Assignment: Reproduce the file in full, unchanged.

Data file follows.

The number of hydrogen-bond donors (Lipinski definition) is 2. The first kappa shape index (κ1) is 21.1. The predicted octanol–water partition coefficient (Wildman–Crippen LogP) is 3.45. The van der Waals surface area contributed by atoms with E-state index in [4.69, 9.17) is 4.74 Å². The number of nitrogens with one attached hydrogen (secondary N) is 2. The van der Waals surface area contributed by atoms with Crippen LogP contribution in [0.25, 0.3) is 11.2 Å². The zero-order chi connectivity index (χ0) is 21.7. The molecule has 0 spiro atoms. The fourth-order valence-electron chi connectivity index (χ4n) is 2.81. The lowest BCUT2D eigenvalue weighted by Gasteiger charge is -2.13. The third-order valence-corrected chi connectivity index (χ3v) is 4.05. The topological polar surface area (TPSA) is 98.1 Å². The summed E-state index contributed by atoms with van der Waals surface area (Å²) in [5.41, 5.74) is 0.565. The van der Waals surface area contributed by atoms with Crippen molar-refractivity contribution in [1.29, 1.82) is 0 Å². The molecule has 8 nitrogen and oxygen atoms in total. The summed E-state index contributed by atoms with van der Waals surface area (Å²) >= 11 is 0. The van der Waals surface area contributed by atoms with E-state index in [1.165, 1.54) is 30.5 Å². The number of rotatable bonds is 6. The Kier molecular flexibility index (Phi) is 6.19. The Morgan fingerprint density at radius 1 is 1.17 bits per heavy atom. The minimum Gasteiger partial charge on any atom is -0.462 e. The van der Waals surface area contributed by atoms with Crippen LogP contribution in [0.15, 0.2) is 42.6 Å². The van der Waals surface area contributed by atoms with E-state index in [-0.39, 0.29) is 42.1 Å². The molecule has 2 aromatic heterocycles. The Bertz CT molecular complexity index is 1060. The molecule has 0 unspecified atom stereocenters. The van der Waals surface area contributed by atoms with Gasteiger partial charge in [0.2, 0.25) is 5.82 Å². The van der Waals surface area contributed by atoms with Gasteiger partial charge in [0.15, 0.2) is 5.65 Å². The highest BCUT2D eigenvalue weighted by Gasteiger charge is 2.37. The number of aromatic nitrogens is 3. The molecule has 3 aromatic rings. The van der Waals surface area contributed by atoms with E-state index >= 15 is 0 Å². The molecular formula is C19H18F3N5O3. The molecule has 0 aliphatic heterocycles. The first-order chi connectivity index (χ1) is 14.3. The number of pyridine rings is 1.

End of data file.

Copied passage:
The number of hydrogen-bond donors (Lipinski definition) is 2. The first kappa shape index (κ1) is 21.1. The predicted octanol–water partition coefficient (Wildman–Crippen LogP) is 3.45. The van der Waals surface area contributed by atoms with E-state index in [4.69, 9.17) is 4.74 Å². The number of nitrogens with one attached hydrogen (secondary N) is 2. The van der Waals surface area contributed by atoms with Crippen LogP contribution in [0.25, 0.3) is 11.2 Å². The zero-order chi connectivity index (χ0) is 21.7. The molecule has 0 spiro atoms. The fourth-order valence-electron chi connectivity index (χ4n) is 2.81. The lowest BCUT2D eigenvalue weighted by Gasteiger charge is -2.13. The third-order valence-corrected chi connectivity index (χ3v) is 4.05. The topological polar surface area (TPSA) is 98.1 Å². The summed E-state index contributed by atoms with van der Waals surface area (Å²) in [5.41, 5.74) is 0.565. The van der Waals surface area contributed by atoms with Crippen molar-refractivity contribution in [1.29, 1.82) is 0 Å². The molecule has 8 nitrogen and oxygen atoms in total. The summed E-state index contributed by atoms with van der Waals surface area (Å²) >= 11 is 0. The van der Waals surface area contributed by atoms with E-state index in [1.165, 1.54) is 30.5 Å². The number of rotatable bonds is 6. The Kier molecular flexibility index (Phi) is 6.19. The Morgan fingerprint density at radius 1 is 1.17 bits per heavy atom. The minimum Gasteiger partial charge on any atom is -0.462 e. The van der Waals surface area contributed by atoms with Crippen LogP contribution in [0.15, 0.2) is 42.6 Å². The van der Waals surface area contributed by atoms with E-state index in [-0.39, 0.29) is 42.1 Å². The molecule has 2 aromatic heterocycles. The Bertz CT molecular complexity index is 1060. The molecule has 0 unspecified atom stereocenters. The van der Waals surface area contributed by atoms with Gasteiger partial charge in [0.2, 0.25) is 5.82 Å². The van der Waals surface area contributed by atoms with Gasteiger partial charge in [0.15, 0.2) is 5.65 Å². The highest BCUT2D eigenvalue weighted by Gasteiger charge is 2.37. The number of aromatic nitrogens is 3. The molecule has 3 aromatic rings. The van der Waals surface area contributed by atoms with E-state index >= 15 is 0 Å². The molecular formula is C19H18F3N5O3. The molecule has 0 aliphatic heterocycles. The first-order chi connectivity index (χ1) is 14.3. The number of pyridine rings is 1.